So Heraclius’s last decade was spent watching everything he had planned and fought for – territory reclaimed from the Persians and Christian unity – destroyed before his very eyes. Prematurely aged and sick, he began to deteriorate mentally, developed a phobia of water and brutally punished those he suspected of conspiring against him (ordering the noses and hands of his nephew Theodosius and his bastard son Athanaric to be cut off) before passing away, a senile and disappointed old man who’d lived on into a new era.

The Middle Ages

Historians like drawing lines and defining eras. This book is no exception and joins the host of others which variously claim that the Middle Ages started with the death of Theodosius the Great (395), with the Sack of Rome (410), with the overthrow of the last Western Emperor (476), with the death of Justinian (565), and so on.

For me, the lesson of this book, as of Peter Brown’s The World of Late Antiquity, is that it is the arrival of the Muslims on the world stage which marks the decisive break. All the other moments are part of a continuum of Roman rule or semi-rule or detached rule or vicarious rule (i.e. allowing barbarians to rule ‘in the name of’ the emperor etc).

But when the Middle East, Egypt and the entire African coast were lost to Islam that was it. A clean and definitive break had been made with the cultural unity of the Mediterranean, which lasts to the present day. Surely it is the advent of Islam which decisively marks the start of the Middle Ages.


Thoughts

1. Great men

This is a beautifully written, very fluent and entertaining account but it is very much a history of emperors. It takes for granted that a history of this subject will be a history of Great Men. That there are other perspectives is demonstrated by Peter Brown’s history of Late Antiquity which features the emperors, of course, but also captures a lot about the changing economic and social scene, or a book like Paul Johnson’s History of Christianity which gives a thrilling sense of the changing political and social background of the period.

2. Murder and massacre

Not just about Great Men but about their Great Quarrels. The history of Byzantium is presented as a succession of power struggles and features an extraordinary amount of double-dealing, treachery and murder. And that’s just in Constantine the Great’s family – e.g. in 326 Constantine had his eldest son, Crispus, and then his own wife, the Empress Faustina, executed, no-one quite knows why, maybe to impress on his underlings that he had no hesitation whatsoever about keeping complete control of the empire in his own hands. (An incident which later Christians, who wanted to declare Constantine a saint, found tricky to explain away.)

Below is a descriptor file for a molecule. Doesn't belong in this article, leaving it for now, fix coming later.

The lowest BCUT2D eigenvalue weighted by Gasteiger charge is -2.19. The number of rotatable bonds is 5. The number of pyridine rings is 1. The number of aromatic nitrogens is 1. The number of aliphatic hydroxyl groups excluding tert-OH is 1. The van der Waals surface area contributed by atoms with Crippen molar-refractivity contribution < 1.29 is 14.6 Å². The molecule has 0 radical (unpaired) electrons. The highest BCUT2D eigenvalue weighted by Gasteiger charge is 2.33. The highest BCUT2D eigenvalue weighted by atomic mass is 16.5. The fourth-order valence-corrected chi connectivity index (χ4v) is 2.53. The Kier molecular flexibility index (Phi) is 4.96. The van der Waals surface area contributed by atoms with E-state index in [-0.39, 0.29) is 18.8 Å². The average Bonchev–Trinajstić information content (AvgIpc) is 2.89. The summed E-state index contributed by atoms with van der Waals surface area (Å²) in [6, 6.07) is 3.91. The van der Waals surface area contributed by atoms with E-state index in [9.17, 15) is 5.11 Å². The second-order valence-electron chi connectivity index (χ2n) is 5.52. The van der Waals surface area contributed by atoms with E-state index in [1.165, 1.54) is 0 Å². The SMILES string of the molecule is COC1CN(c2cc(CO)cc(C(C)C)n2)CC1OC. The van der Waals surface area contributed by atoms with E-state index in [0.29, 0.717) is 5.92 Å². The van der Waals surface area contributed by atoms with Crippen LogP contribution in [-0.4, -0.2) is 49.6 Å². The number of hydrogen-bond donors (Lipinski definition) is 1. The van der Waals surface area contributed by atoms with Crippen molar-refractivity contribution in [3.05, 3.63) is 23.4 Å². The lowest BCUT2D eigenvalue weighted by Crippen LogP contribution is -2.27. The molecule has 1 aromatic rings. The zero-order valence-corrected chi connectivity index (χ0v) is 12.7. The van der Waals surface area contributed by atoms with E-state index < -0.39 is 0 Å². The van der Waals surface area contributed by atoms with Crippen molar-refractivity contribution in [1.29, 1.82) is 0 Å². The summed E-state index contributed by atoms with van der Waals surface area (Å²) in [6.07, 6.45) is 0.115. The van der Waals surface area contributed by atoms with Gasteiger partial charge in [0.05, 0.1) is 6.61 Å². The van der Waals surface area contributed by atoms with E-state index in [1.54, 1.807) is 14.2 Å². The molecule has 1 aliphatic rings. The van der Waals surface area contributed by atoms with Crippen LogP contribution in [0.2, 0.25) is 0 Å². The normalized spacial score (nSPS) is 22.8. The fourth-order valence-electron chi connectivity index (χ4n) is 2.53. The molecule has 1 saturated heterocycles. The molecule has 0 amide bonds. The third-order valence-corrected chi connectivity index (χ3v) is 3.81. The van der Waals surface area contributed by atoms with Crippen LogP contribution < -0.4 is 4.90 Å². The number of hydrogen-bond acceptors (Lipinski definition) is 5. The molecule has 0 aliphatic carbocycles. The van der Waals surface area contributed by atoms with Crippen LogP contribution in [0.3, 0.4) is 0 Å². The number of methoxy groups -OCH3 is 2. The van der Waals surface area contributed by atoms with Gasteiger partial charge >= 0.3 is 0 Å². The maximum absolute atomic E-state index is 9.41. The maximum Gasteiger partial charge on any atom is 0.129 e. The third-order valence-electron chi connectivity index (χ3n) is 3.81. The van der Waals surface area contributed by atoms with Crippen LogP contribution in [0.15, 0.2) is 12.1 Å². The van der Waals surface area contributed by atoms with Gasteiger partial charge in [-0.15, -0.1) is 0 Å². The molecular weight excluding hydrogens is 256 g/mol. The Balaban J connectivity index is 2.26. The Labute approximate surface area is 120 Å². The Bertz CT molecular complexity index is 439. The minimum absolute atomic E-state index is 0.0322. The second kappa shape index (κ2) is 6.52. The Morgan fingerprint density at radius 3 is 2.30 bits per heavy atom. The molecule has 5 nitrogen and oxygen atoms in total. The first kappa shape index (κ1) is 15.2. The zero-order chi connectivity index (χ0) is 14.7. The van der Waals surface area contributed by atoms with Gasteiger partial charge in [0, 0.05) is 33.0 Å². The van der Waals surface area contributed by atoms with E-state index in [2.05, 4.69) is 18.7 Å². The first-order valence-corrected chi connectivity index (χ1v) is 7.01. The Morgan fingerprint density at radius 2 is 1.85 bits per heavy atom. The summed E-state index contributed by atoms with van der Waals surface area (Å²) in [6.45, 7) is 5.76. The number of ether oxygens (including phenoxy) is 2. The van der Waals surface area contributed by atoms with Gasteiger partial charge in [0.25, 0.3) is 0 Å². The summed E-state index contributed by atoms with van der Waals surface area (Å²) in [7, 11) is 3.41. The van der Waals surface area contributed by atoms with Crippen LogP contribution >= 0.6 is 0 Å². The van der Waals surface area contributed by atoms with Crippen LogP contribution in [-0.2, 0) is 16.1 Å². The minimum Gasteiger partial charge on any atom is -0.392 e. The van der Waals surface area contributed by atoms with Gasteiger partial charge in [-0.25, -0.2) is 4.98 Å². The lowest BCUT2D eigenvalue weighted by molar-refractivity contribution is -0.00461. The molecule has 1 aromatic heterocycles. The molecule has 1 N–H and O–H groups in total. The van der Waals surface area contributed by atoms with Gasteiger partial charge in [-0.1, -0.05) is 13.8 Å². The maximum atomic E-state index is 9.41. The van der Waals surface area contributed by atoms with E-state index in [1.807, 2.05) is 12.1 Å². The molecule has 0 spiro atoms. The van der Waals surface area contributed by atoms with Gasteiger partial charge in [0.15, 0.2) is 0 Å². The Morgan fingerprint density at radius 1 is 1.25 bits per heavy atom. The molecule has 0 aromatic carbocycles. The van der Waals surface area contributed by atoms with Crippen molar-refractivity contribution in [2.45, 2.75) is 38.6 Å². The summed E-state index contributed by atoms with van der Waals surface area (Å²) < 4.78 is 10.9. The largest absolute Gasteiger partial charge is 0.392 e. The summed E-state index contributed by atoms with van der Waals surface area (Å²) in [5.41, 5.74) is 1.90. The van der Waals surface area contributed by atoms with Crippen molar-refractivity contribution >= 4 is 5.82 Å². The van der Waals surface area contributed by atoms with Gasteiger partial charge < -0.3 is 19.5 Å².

The book includes a family tree of the families of Diocletian, Constantine, Valentinian and Theodosius, and I struck out in pencil the name of everyone in the trees who died an unnatural death (murder, execution, assassination, forced ‘suicide’) and it turns out to be by far the majority. In fact I made a pencil mark in the text wherever someone eminent met with an unnatural death, and there’s one on every page.

One of the clichés of later Byzantine history is the idea that it is dense with convoluted palace politics, plots and poisoning – but this book demonstrates very clearly that this culture was simply a continuation (and maybe an intensification) of established Roman imperial practice. When I was young I think I found all the poison and bloodshed thrilling, but now I find it a depressing indictment of human beings’ endless capacity for cruelty and deceit.

3. A clearer understanding of key events

It’s difficult to pick out themes in a 400-page book so dense with historical incident, but I was grateful to it for giving a detailed account of at least two events which, as a result, I properly understood for the first time: Alaric and the Visigoths’ Sack of Rome (410 AD) and the overthrow of the last Roman Emperor in the West, Romulus Augustulus (476 AD) both of them dates which every ‘schoolboy’ is supposed to know by heart, though I wonder how many modern schoolboys have even heard of them.

The sack of Rome

The thing to grasp about the barbarian leaders is that they rarely wanted to seize or overthrow Imperial power: they generally wanted recognition and high rank within the Roman system, and land for their followers to settle on.

Thus the king of the Visigoths, Alaric I, began his career leading his Goths as mercenaries within the Roman army. In 394 Alaric led a Gothic force of 20,000 that helped the Eastern Roman Emperor Theodosius defeat the Frankish usurper Arbogast at the Battle of Frigidus. But disappointed at getting little recognition or reward, Alaric left the Roman army and marched toward Constantinople. He was confronted by Roman forces and so decoyed southward into Greece, where he sacked Piraeus and destroyed Corinth, Megara, Argos, and Sparta. A bit belatedly, the Eastern emperor Flavius Arcadius appointed Alaric magister militum (master of the soldiers) in Illyricum and Alaric stopped his rampage. Like Attila and Odoacer after him, the ravaging was a form of negotiating strategy.